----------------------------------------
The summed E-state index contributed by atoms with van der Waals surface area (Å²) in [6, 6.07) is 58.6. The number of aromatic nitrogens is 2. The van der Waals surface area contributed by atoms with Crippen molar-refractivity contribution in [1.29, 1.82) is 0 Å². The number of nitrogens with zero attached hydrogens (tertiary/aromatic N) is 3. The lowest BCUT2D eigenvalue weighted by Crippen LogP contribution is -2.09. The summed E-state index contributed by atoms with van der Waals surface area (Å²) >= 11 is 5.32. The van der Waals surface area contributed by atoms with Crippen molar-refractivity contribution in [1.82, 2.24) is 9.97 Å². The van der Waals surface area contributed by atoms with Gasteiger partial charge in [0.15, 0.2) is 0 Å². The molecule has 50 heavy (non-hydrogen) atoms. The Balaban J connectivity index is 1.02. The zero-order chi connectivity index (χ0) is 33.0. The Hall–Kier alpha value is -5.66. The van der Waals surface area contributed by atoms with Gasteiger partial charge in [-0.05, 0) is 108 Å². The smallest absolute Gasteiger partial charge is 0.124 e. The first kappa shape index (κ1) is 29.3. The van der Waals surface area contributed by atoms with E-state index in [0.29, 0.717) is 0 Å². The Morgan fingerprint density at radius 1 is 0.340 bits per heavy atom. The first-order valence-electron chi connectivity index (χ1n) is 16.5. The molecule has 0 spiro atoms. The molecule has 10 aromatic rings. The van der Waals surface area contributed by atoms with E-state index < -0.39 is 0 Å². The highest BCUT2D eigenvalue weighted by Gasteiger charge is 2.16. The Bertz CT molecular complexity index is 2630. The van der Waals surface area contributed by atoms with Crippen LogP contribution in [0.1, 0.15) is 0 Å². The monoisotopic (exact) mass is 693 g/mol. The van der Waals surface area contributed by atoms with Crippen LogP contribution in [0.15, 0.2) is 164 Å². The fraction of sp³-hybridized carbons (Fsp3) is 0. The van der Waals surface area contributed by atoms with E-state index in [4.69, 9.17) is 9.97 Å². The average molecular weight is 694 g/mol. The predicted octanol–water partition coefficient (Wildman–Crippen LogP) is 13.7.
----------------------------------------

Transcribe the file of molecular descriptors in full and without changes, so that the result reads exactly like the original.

The summed E-state index contributed by atoms with van der Waals surface area (Å²) in [6, 6.07) is 58.6. The number of aromatic nitrogens is 2. The van der Waals surface area contributed by atoms with Crippen molar-refractivity contribution in [1.29, 1.82) is 0 Å². The number of nitrogens with zero attached hydrogens (tertiary/aromatic N) is 3. The lowest BCUT2D eigenvalue weighted by Crippen LogP contribution is -2.09. The summed E-state index contributed by atoms with van der Waals surface area (Å²) >= 11 is 5.32. The van der Waals surface area contributed by atoms with Crippen molar-refractivity contribution in [1.82, 2.24) is 9.97 Å². The van der Waals surface area contributed by atoms with Gasteiger partial charge in [0.15, 0.2) is 0 Å². The molecule has 50 heavy (non-hydrogen) atoms. The Balaban J connectivity index is 1.02. The zero-order chi connectivity index (χ0) is 33.0. The Hall–Kier alpha value is -5.66. The van der Waals surface area contributed by atoms with Gasteiger partial charge in [-0.05, 0) is 108 Å². The smallest absolute Gasteiger partial charge is 0.124 e. The first kappa shape index (κ1) is 29.3. The van der Waals surface area contributed by atoms with E-state index in [0.29, 0.717) is 0 Å². The Morgan fingerprint density at radius 1 is 0.340 bits per heavy atom. The first-order valence-electron chi connectivity index (χ1n) is 16.5. The molecule has 0 spiro atoms. The molecule has 10 aromatic rings. The van der Waals surface area contributed by atoms with E-state index < -0.39 is 0 Å². The highest BCUT2D eigenvalue weighted by Gasteiger charge is 2.16. The Bertz CT molecular complexity index is 2630. The van der Waals surface area contributed by atoms with Crippen LogP contribution in [0.1, 0.15) is 0 Å². The monoisotopic (exact) mass is 693 g/mol. The van der Waals surface area contributed by atoms with Crippen LogP contribution in [0.15, 0.2) is 164 Å². The fraction of sp³-hybridized carbons (Fsp3) is 0. The van der Waals surface area contributed by atoms with E-state index in [4.69, 9.17) is 9.97 Å². The average molecular weight is 694 g/mol. The predicted octanol–water partition coefficient (Wildman–Crippen LogP) is 13.7.